Saudi Arabia and Iran: The Struggle for Islamic Hegemony

Amman, Yordania, – To be the center of the Muslim World, nowadays Muslim majority states sees the importance of making their Islamic educational institutions to be the most desirable and attractive for Muslim community around the world. Making it the vessel for teaching their favored religious ideas and doctrines that they upheld, which often has two sides, either for conveying a religious message and for practical political purposes.

Gaining the reputation as the center of Islamic learning contributes so much to the states’ image and prestige within the Muslim world. States that appeared as influential candidates in promoting their ‘Islamic brand’ and are looking to build this image are the likes of Egypt, Saudi Arabia, Iran, Türkiye, Malaysia, Indonesia, Pakistan, and Morocco. In the case of Saudi Arabia and Iran, it is something that is filled with dynamicity due to the presence of hostility and conflict, as both greatly compete for the status as Islamic hegemony. In addition, both Saudi Arabia and Iran are two very opposing camps, namely with the case of Wahhabism-Salafism and Shiism.

Muslim powers like Saudi Arabia, Iran, and Türkiye point out the importance of foreign policy that functions as a tool to pursue the role of authoritative power of the Muslim world. It is what in international relations termed as ‘public diplomacy’ that Muslim powers are intensifying towards the Muslim world.  This resulted to different layers of conflicts and hostilities between the Muslim divide, as for the case of Saudi Arabia and Iran it is namely the Sunni Muslim and the Shia Muslim, which heightens sectarianism in parts of the Muslim World.

Türkiye’s importance as one of the major Muslim states with significant influence in the Middle East power struggle and Islamic hegemony is comparable in scale with the Saudi-Iran rivalry, but even though Türkiye has such an influential role in its cultural and religious outreach to the Muslim world, it didn’t have the same conflict intent as its other competitors. The dynamics that Türkiye has faced and has become part of its priority and national interests in the past decade is its involvement in the war in Syria with the keen interest to defend their national security. The Syrian refugee crisis, the war against ISIL, and defending its security and territorial integrity of its border with Northern Syria from US-backed People’s Defense Units (YPG) which are Kurdish militias. Türkiye, despite being as important and has its well-known Islamic heritage behind it, did not exert more effort in the face of risks to its own national security interest in the region.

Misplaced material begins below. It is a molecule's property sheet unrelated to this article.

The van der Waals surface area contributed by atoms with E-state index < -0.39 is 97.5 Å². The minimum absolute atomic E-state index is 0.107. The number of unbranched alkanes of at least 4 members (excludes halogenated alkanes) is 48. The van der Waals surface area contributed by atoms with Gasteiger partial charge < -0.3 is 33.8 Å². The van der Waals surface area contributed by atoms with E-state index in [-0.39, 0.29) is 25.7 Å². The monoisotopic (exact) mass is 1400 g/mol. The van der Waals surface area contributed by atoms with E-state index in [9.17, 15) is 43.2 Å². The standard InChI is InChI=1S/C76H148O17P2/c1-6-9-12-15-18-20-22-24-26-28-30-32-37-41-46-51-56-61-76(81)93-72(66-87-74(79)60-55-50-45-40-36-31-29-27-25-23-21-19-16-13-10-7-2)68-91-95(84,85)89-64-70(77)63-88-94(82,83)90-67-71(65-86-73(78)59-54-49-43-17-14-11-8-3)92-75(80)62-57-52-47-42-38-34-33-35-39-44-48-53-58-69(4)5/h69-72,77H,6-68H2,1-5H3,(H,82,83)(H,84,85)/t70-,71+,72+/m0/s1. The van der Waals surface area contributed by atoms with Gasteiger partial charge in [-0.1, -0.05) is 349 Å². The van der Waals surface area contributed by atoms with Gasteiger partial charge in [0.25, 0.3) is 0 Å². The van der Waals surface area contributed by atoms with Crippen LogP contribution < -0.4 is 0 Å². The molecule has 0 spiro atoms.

The widening of Islamic hegemonic struggle between Saudi Arabia and Iran stated right after the Iranian 1979 Islamic Revolution, which marked the emergence of a new actor who had ‘revisionist’ ambitions in the Middle East region, and to its approach to global powers, namely the US. Saudi Arabia responded by increasing their spending and diversifying their efforts of cultural and religious outreach and propaganda narratives that discredit the Islamic Revolution, its ideals, and Shiism, in response to post- Iranian Islamic Revolution which disrupt the status quo of the Middle East and the Muslim world. The Islamic Republic launched a propaganda narrative of their own that discredited the Kingdom of Saudi Arabia. The 1981 Gulf Cooperation Council (GCC) is also a response to the Iranian Islamic Revolution, as the Arab states of the Gulf saw the need to form a political and economic alliance aiming to unite its member states common objectives, which also consist of similar political structure (monarchy), as well as their Arab cultural and Sunni Muslim based identities. On one hand, in the process of the establishment of the GCC, the KSA acted as the unquestioned (natural) leader of the council. While Iran on the other hand, in the first phase of the newly proclaimed Islamic Republic of Iran, with its appealing ideological and revolutionary ideals for the ‘Third World’ Muslim community, it presents itself as the main rival and revisionist to the Saudi Arabia’s quest for Middle East and Islamic hegemony.

The alliance known as the Axis of Resistance in the Middle East region, which is directed by Iran, is known for its opposition to the Western intervention in the region and as a force against Israel. Thus, it is also a force that kept Saudi Arabia and its Gulf states alliance in check.

With the realization of the Saudi-Iran peace agreement brokered by China in March 2023, does the struggle for Islamic hegemony appear to be easing and changing the focus point for the unity of the Muslic world which has been an initiative promoted by the OIC? The peace agreement succeeded to bringing Muslim powers back to one conference and negotiation table, which is a positive sign for the Muslim world in political process. But this doesn’t mean that both states have abandoned their hegemonic ambitions.

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